Skin Cancer – Here’s All You Need to Know as Summer Approaches and the Risk Rises!

Skin Cancer – Here’s All You Need to Know as Summer Approaches and the Risk Rises!

Whenever the weather starts to warm up, Americans eagerly exit their homes to get some vitamin D.

However, while vitamin D is very much needed and beneficial, health professionals are also cautioning against the risks of excessive sun exposure.

Professor of Dermatology, Dr. Susan Massick, says that “Skin cancer is the most common type of cancer in the United States. It can be preventable to a certain extent and is linked to the amount of sun exposure people happen to have.”

The following information on skin cancer, including its signs, risks, and prevention strategies, is provided by experts.

As per the American Cancer Society, these cancers are most frequently discovered in sun-exposed areas like the head, neck, and arms.

Although they are frequent, they can usually be treated.

The top layer of the skin, contains squamous and basal cells.

As per the American Cancer Society, basal cell cancers account for about 8 out of 10 cases of skin cancer.

Although it is uncommon for it to spread to other areas of the body, if it is not completely removed, it may return to the same location on the skin. 

Melanoma is far less frequent than other forms of skin cancer, but it can still be dangerous because, if left untreated, it has a higher propensity to spread to other organs.

It happens when melanocytes, the cells that produce melanin begin to grow out of control.

Melanoma can appear anywhere on the skin, but it typically begins on the neck, face, back, or chest.

In updated recommendations released earlier this week, the U.S. Preventive Services Task Force states that more research is required before routine screening for skin cancer in adults and adolescents without risk factors or symptoms is advised.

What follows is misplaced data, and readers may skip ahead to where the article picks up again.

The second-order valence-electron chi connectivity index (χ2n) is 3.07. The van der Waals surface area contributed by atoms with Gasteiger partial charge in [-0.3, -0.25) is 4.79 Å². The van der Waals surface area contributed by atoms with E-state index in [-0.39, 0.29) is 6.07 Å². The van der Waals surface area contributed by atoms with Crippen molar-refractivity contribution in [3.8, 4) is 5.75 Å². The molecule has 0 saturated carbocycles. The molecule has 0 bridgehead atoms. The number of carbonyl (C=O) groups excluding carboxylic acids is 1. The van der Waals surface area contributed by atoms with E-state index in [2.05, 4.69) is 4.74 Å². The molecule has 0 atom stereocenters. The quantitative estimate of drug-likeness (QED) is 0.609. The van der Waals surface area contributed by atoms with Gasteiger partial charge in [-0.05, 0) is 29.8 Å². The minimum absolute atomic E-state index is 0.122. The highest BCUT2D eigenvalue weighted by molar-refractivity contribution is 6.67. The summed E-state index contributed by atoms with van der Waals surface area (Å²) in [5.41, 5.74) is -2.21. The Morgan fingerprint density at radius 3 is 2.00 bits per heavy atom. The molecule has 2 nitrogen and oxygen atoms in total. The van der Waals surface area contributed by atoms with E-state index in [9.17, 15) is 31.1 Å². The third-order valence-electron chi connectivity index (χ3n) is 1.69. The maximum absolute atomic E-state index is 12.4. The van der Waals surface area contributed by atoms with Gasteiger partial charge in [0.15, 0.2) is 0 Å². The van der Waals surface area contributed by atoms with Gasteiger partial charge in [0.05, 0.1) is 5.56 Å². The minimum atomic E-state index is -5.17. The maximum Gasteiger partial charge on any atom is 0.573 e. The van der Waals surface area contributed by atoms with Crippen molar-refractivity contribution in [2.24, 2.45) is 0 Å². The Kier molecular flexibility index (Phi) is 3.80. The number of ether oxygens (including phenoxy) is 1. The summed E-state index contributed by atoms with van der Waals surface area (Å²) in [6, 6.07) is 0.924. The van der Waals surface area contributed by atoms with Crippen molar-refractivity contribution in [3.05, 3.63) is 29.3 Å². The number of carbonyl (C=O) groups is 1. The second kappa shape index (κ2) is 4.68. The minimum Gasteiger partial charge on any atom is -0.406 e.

Experts advise routine screening if you have a higher risk of developing skin cancer. This applies to the following:

–       A family history of melanoma.

–       Numerous moles or moles that are unusually shaped, colored differently, or possibly asymmetrical.

–       A lot of actinic keratoses spots, which are lesions that appear as grey or scaly patches on the skin.

Anyone can develop skin cancer, according to the Centers for Disease Control and Prevention, but some people may be more susceptible than others due to certain traits.

This comprises those who have:

–       Skin that reddens, freckles or burns really easily in the sun,

–       Light colored or red hair,

–       Green or blue eyes,

–       Light skin shade,

–       Older age,

–       Multiple moles.

Signs and Symptoms to Look Out for:

In its early stages, skin cancer, more often than not, presents no symptoms, as per the University of Texas MD Anderson Cancer Center.

With that being said, here are some easy to miss symptoms patients may still experience:

  1. Any mysterious spot: It can include a completely new spot or a previous one that seems to change in shape, size or color. The spot can often feel painful, itchy, red, scaly and rough to the touch.
  2. Different skin manifestations, including:

– a sore that crusts over or bleeds often without healing,

– a skin-colored or red shiny bump sitting on top of the skin,

– a wart-like growth,

– a growth with a raised border and a central crust or bleeding,

– a growth that resembles a scar with no well defined border.

Massick advises people to monitor any skin changes by taking pictures or jotting down the differences as time goes on.

“Cameras on our phones are so effective and they are a good way to try to keep track of moles,” the expert points out.

Other experts also advise avoiding indoor tanning, practicing sun safety and just following an overall healthy lifestyle.

Furthermore, try, as much as possible, to:

–       stay in the shade,

–       cover up your arms and legs while in direct sunlight,

–       shade your face, the ears and neck from the sun by wearing a wide brim hat,

–       wear sunglasses in order to protect your eyes from UVA and UVB rays,

–       choose a broad spectrum sunscreen with SPF 15 or higher.

Massick says that “Like anything, we want to keep a healthy lifestyle. No smoking, staying hydrated, a well-balanced diet.”

Speaking of, Massick also recommends mineral sunscreens that have zinc oxide and / or titanium dioxide in them for your utmost safety.

“Sunscreen ingredients aren’t carcinogens and they are really safe to use, and the byproduct of not using them is an increased risk of skin cancer from the sun,” she points out.

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